Is crypto Safe? The Good, the Bad, and the Ugly

Security and consumer protection are big topics in cryptocurrencies. Crypto advocates are often quick to point out that decentralized value systems are more private, secure, transparent (in how they operate), and just, while traditional finance has raised valid concerns about the crypto community’s habit of preying on the uninformed and the lack of regulatory protection. Even veterans of the DeFi industry will sheepishly admit to having made a mistake or being swindled once or twice, but does that mean crypto is a minefield for consumers or fertile ground for the savvy trader?

The Good

In spite of the sometimes alarming stories around crypto, there are actually some really positive things about using tokens rather than a traditional physical or digital legal tender:

No intermediaries: crypto can typically be exchanged peer-to-peer with complete privacy (e.g., OpenBazaar).

Easy access: crypto transactions are quasi-instantaneous, available 24/7, and ignore borders (e.g., Bitcoin via PayPal).

Cheap: crypto transactions are typically faster and cheaper than traditional ones (e.g.,. Litecoin and Ripple).

Traceable: while transactions are private, they are not anonymous. It’s actually easier for a bank or authority to trace crypto than cash if you need them to, making it easier to pass KYCs and audits (e.g., VeChain).

Flexible custody: just like stuffing cash under your mattress, crypto can be stored in a personal device or in a variety of more secure arrangements, from safety deposit boxes to exchanges or air-gapped digital vaults. Unlike with a bank, the digital storage of your assets is usually continuously transparent and accessible (e.g., Ledger Nano or Trezor).


The Bad

Crypto’s greatest strengths are also its weaknesses. Here are a few challenges to consider:

No intermediaries: there is no one to help you. Get scammed or lose your passkey? Your money may be gone (e.g., The QuadrigaCX incident).

Easy access: type in the wrong wallet address? There is no delay for you to call your bank and ask for the money back (e.g., Mistyped ETH gas fees).

Arcane: while there is a lot of flexibility and cost efficiency in crypto, it can also be quite complicated to understand all the ways it can be used, even if legitimate (e.g., The ETH DAO hack). Fortunately, there are also extensive educational resources for those willing to learn.

Exploits: new crypto projects are just that, new, and sometimes they can be vulnerable despite the best intentions of the builders (e.g., Parity Wallet hack).

Under scrutiny: the Wild West of crypto is over. With an increasing number of high-profile lawsuits and new laws, a measured approach—including legal advice—may be necessary (e.g., SEC vs. Ripple Labs).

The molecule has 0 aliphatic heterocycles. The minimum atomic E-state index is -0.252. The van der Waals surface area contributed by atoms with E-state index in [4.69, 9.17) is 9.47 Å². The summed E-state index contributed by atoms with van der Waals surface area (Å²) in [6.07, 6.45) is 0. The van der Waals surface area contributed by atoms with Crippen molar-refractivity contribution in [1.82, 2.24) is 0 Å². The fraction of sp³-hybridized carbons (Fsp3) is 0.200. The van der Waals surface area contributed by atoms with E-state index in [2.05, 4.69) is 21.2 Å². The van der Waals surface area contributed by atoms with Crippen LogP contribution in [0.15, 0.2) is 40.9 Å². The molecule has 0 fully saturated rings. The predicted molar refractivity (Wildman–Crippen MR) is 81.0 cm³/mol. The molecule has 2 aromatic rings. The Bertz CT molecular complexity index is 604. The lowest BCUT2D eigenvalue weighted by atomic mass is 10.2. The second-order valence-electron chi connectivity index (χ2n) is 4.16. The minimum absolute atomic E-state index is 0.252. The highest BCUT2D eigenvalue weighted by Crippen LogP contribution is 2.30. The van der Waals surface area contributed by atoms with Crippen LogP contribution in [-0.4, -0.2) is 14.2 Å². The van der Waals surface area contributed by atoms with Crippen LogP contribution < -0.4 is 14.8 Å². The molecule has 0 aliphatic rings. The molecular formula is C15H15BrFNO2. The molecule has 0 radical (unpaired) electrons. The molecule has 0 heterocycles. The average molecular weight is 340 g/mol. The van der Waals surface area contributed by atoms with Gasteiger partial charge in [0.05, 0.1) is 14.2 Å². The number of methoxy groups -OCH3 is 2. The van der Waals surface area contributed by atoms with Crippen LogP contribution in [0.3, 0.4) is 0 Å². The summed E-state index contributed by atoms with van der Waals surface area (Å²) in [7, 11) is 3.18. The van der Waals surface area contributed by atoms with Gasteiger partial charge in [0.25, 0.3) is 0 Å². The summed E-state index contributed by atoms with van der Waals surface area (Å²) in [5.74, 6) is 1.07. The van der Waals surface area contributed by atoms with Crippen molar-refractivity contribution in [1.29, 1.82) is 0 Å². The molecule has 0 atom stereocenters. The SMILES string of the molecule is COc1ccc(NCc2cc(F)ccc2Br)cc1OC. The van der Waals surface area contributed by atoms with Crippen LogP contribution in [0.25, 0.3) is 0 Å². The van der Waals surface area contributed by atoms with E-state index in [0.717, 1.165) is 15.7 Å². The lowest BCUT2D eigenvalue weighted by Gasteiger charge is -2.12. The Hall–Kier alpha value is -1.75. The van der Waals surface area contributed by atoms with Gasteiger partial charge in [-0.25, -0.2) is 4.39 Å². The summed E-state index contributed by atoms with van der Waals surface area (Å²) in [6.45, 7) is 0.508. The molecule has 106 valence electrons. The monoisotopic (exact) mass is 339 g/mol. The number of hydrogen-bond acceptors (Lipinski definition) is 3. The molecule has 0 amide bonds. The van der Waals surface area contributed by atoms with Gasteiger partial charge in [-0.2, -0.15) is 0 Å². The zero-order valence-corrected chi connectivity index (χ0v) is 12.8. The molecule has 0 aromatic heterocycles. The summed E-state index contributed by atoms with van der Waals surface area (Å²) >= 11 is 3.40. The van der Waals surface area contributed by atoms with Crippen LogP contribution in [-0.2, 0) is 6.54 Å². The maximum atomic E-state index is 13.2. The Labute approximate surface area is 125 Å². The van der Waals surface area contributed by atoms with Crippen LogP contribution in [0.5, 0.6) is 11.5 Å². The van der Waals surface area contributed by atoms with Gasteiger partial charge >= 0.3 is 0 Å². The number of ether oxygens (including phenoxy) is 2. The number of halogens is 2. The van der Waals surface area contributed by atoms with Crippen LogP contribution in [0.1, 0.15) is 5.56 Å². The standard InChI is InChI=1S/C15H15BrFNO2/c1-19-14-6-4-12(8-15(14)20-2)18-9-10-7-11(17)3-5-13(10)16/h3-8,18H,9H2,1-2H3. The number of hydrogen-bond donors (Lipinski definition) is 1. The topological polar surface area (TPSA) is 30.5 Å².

The Ugly

Like all technology, crypto can be a force for good or evil. These scams are not exclusive to crypto, but crypto makes them faster and easier for crooks to pull off:

Rug pulls: fundraisers use crypto’s complexity to trick people into investing in unrealistic projects. The money is deposited in deliberately vulnerable systems or under carefully worded terms that allow the project owner to take the money, sometimes legally. The challenge can be distinguishing predatory practices from merely incompetent ones (e.g., OneCoin).

Ponzi schemes and greed: “high-return investments,” “great exchange rates,” or “new and discounted token launches.” Remember: if it sounds too good to be true, it probably is (e.g., Bitclub Network).

Employment offers and Nigerian princes: these scams prey on our helpful nature. Whether they use catfishing/romance schemes or pose as a client or supplier, they try to get you to send a small of money to unlock a larger sum, pay for a fake service, or do a favor for someone in need (e.g., Lazarus vs. Axie Infinity).

Cyberattacks and social engineering: man-in-the-middle attacks, phishing, social engineering, and breaking in are just as dangerous in crypto as they are with traditional e-banking. It’s just harder to get the money back once it’s gone (Unit21 has a great, comprehensive article about this; just search for Unit21 Cryptocurrency Fraud)


As any crypto-enthusiast will tell you, cryptocurrencies are a disruptive technology that can potentially put power in the hands of individuals that used to be the province of corporations and governments. But that ease and flexibility come with associated risks.

Many of the decentralized community’s veterans accept these risks as a necessary evil to allow a more just, transparent, and empowering financial system and have taken steps to share their knowledge with consumers. At the same time, governments are increasingly stepping in to require more protections for those same consumers at the expense of the sector’s independence. The bottom line? Do your research and remember that, no matter how promising the technology is, cryptocurrencies are still an exchange of value between people and, therefore, subject to mistakes, manipulation, and theft.

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